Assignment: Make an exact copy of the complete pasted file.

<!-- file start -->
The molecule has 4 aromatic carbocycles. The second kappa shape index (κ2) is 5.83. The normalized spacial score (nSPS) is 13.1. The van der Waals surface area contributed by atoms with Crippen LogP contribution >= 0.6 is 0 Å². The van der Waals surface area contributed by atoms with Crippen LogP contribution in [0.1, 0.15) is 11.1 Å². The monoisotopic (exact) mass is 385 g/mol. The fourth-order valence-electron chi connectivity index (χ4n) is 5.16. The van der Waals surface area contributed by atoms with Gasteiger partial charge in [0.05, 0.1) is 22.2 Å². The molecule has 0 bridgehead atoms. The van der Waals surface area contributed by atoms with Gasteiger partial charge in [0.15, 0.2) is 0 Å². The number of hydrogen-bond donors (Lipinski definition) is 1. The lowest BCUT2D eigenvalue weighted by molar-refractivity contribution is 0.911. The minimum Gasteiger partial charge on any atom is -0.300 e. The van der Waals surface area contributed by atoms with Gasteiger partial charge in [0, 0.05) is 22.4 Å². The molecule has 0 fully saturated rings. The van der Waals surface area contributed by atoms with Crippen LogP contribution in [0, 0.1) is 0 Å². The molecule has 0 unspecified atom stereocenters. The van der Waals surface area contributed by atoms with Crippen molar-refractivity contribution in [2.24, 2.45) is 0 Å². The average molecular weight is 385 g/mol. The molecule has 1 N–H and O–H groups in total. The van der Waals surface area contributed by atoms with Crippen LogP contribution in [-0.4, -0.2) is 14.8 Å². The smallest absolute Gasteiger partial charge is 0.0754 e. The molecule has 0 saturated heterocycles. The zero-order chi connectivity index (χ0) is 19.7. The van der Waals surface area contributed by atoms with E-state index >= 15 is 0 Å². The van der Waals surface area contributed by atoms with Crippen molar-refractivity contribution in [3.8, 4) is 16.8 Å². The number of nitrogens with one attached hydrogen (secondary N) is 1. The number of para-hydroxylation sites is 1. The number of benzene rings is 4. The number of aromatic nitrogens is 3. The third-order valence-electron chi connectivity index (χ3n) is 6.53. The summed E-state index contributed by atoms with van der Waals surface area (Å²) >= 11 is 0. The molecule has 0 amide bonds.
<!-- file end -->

The molecule has 4 aromatic carbocycles. The second kappa shape index (κ2) is 5.83. The normalized spacial score (nSPS) is 13.1. The van der Waals surface area contributed by atoms with Crippen LogP contribution >= 0.6 is 0 Å². The van der Waals surface area contributed by atoms with Crippen LogP contribution in [0.1, 0.15) is 11.1 Å². The monoisotopic (exact) mass is 385 g/mol. The fourth-order valence-electron chi connectivity index (χ4n) is 5.16. The van der Waals surface area contributed by atoms with Gasteiger partial charge in [0.05, 0.1) is 22.2 Å². The molecule has 0 bridgehead atoms. The van der Waals surface area contributed by atoms with Gasteiger partial charge in [0.15, 0.2) is 0 Å². The number of hydrogen-bond donors (Lipinski definition) is 1. The lowest BCUT2D eigenvalue weighted by molar-refractivity contribution is 0.911. The minimum Gasteiger partial charge on any atom is -0.300 e. The van der Waals surface area contributed by atoms with Gasteiger partial charge in [0, 0.05) is 22.4 Å². The molecule has 0 fully saturated rings. The van der Waals surface area contributed by atoms with Crippen LogP contribution in [0, 0.1) is 0 Å². The molecule has 0 unspecified atom stereocenters. The van der Waals surface area contributed by atoms with Crippen molar-refractivity contribution in [2.24, 2.45) is 0 Å². The average molecular weight is 385 g/mol. The molecule has 1 N–H and O–H groups in total. The van der Waals surface area contributed by atoms with Crippen LogP contribution in [-0.4, -0.2) is 14.8 Å². The smallest absolute Gasteiger partial charge is 0.0754 e. The molecule has 0 saturated heterocycles. The zero-order chi connectivity index (χ0) is 19.7. The van der Waals surface area contributed by atoms with E-state index >= 15 is 0 Å². The van der Waals surface area contributed by atoms with Crippen molar-refractivity contribution in [3.8, 4) is 16.8 Å². The number of nitrogens with one attached hydrogen (secondary N) is 1. The number of para-hydroxylation sites is 1. The number of benzene rings is 4. The number of aromatic nitrogens is 3. The third-order valence-electron chi connectivity index (χ3n) is 6.53. The summed E-state index contributed by atoms with van der Waals surface area (Å²) >= 11 is 0. The molecule has 0 amide bonds.